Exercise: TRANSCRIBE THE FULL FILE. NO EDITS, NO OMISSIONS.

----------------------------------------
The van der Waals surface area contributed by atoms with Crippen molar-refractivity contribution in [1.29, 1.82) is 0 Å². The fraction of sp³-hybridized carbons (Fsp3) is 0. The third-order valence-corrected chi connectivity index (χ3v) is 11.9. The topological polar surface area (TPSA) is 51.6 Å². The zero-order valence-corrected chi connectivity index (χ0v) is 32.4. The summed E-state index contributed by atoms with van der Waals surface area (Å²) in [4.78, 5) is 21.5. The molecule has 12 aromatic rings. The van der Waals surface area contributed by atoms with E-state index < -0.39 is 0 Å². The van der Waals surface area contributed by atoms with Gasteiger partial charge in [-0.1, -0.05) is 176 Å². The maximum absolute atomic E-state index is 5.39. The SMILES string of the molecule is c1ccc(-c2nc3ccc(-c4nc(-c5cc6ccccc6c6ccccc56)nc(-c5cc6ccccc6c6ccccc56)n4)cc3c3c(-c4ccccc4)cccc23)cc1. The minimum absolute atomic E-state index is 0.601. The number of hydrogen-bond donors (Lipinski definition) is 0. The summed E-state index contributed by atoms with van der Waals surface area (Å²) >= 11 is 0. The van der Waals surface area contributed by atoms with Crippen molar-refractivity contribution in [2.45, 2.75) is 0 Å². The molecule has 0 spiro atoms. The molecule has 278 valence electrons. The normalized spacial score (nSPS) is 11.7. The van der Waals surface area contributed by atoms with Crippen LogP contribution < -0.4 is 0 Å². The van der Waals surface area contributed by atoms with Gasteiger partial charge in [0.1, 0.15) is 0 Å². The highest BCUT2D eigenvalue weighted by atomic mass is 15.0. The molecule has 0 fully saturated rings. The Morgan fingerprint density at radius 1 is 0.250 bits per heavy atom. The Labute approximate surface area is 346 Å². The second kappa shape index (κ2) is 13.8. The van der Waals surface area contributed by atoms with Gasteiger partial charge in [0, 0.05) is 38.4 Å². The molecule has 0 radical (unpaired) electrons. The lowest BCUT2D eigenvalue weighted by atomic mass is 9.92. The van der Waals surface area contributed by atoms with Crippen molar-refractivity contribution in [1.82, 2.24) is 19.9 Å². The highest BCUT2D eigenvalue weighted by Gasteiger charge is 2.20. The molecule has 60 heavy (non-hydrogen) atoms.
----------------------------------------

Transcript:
The van der Waals surface area contributed by atoms with Crippen molar-refractivity contribution in [1.29, 1.82) is 0 Å². The fraction of sp³-hybridized carbons (Fsp3) is 0. The third-order valence-corrected chi connectivity index (χ3v) is 11.9. The topological polar surface area (TPSA) is 51.6 Å². The zero-order valence-corrected chi connectivity index (χ0v) is 32.4. The summed E-state index contributed by atoms with van der Waals surface area (Å²) in [4.78, 5) is 21.5. The molecule has 12 aromatic rings. The van der Waals surface area contributed by atoms with E-state index < -0.39 is 0 Å². The van der Waals surface area contributed by atoms with Gasteiger partial charge in [-0.1, -0.05) is 176 Å². The maximum absolute atomic E-state index is 5.39. The SMILES string of the molecule is c1ccc(-c2nc3ccc(-c4nc(-c5cc6ccccc6c6ccccc56)nc(-c5cc6ccccc6c6ccccc56)n4)cc3c3c(-c4ccccc4)cccc23)cc1. The minimum absolute atomic E-state index is 0.601. The number of hydrogen-bond donors (Lipinski definition) is 0. The summed E-state index contributed by atoms with van der Waals surface area (Å²) >= 11 is 0. The van der Waals surface area contributed by atoms with Crippen molar-refractivity contribution in [2.45, 2.75) is 0 Å². The molecule has 0 spiro atoms. The molecule has 278 valence electrons. The normalized spacial score (nSPS) is 11.7. The van der Waals surface area contributed by atoms with Crippen LogP contribution < -0.4 is 0 Å². The van der Waals surface area contributed by atoms with Gasteiger partial charge in [0.1, 0.15) is 0 Å². The highest BCUT2D eigenvalue weighted by atomic mass is 15.0. The molecule has 0 fully saturated rings. The Morgan fingerprint density at radius 1 is 0.250 bits per heavy atom. The Labute approximate surface area is 346 Å². The second kappa shape index (κ2) is 13.8. The van der Waals surface area contributed by atoms with Gasteiger partial charge in [0, 0.05) is 38.4 Å². The molecule has 0 radical (unpaired) electrons. The lowest BCUT2D eigenvalue weighted by atomic mass is 9.92. The van der Waals surface area contributed by atoms with Crippen molar-refractivity contribution in [1.82, 2.24) is 19.9 Å². The highest BCUT2D eigenvalue weighted by Gasteiger charge is 2.20. The molecule has 60 heavy (non-hydrogen) atoms.